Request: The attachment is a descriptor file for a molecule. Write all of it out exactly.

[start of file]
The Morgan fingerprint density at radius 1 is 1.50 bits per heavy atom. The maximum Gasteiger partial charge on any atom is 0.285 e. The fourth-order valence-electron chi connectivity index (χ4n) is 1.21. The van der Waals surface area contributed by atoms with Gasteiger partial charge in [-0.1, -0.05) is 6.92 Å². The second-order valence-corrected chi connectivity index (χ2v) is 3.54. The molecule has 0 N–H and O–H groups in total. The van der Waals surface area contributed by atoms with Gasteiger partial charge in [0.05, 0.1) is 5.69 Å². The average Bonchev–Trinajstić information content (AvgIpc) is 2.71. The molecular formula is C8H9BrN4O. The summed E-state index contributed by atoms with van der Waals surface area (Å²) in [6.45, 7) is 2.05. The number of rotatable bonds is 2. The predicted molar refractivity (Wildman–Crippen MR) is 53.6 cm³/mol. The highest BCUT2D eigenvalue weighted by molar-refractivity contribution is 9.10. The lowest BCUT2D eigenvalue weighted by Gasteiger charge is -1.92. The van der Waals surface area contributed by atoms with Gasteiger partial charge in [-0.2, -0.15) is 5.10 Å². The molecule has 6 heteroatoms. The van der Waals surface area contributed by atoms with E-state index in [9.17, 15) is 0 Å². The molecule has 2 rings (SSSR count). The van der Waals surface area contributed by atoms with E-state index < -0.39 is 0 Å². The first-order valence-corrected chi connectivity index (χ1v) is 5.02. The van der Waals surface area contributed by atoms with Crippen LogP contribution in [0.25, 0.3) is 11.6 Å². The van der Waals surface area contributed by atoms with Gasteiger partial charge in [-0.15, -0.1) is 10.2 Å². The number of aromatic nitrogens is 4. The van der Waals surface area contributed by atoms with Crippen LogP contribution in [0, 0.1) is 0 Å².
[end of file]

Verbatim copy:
The Morgan fingerprint density at radius 1 is 1.50 bits per heavy atom. The maximum Gasteiger partial charge on any atom is 0.285 e. The fourth-order valence-electron chi connectivity index (χ4n) is 1.21. The van der Waals surface area contributed by atoms with Gasteiger partial charge in [-0.1, -0.05) is 6.92 Å². The second-order valence-corrected chi connectivity index (χ2v) is 3.54. The molecule has 0 N–H and O–H groups in total. The van der Waals surface area contributed by atoms with Gasteiger partial charge in [0.05, 0.1) is 5.69 Å². The average Bonchev–Trinajstić information content (AvgIpc) is 2.71. The molecular formula is C8H9BrN4O. The summed E-state index contributed by atoms with van der Waals surface area (Å²) in [6.45, 7) is 2.05. The number of rotatable bonds is 2. The predicted molar refractivity (Wildman–Crippen MR) is 53.6 cm³/mol. The highest BCUT2D eigenvalue weighted by molar-refractivity contribution is 9.10. The lowest BCUT2D eigenvalue weighted by Gasteiger charge is -1.92. The van der Waals surface area contributed by atoms with Gasteiger partial charge in [-0.2, -0.15) is 5.10 Å². The molecule has 6 heteroatoms. The van der Waals surface area contributed by atoms with E-state index in [9.17, 15) is 0 Å². The molecule has 2 rings (SSSR count). The van der Waals surface area contributed by atoms with E-state index < -0.39 is 0 Å². The first-order valence-corrected chi connectivity index (χ1v) is 5.02. The van der Waals surface area contributed by atoms with Crippen LogP contribution in [0.25, 0.3) is 11.6 Å². The van der Waals surface area contributed by atoms with Gasteiger partial charge in [-0.15, -0.1) is 10.2 Å². The number of aromatic nitrogens is 4. The van der Waals surface area contributed by atoms with Crippen LogP contribution in [0, 0.1) is 0 Å².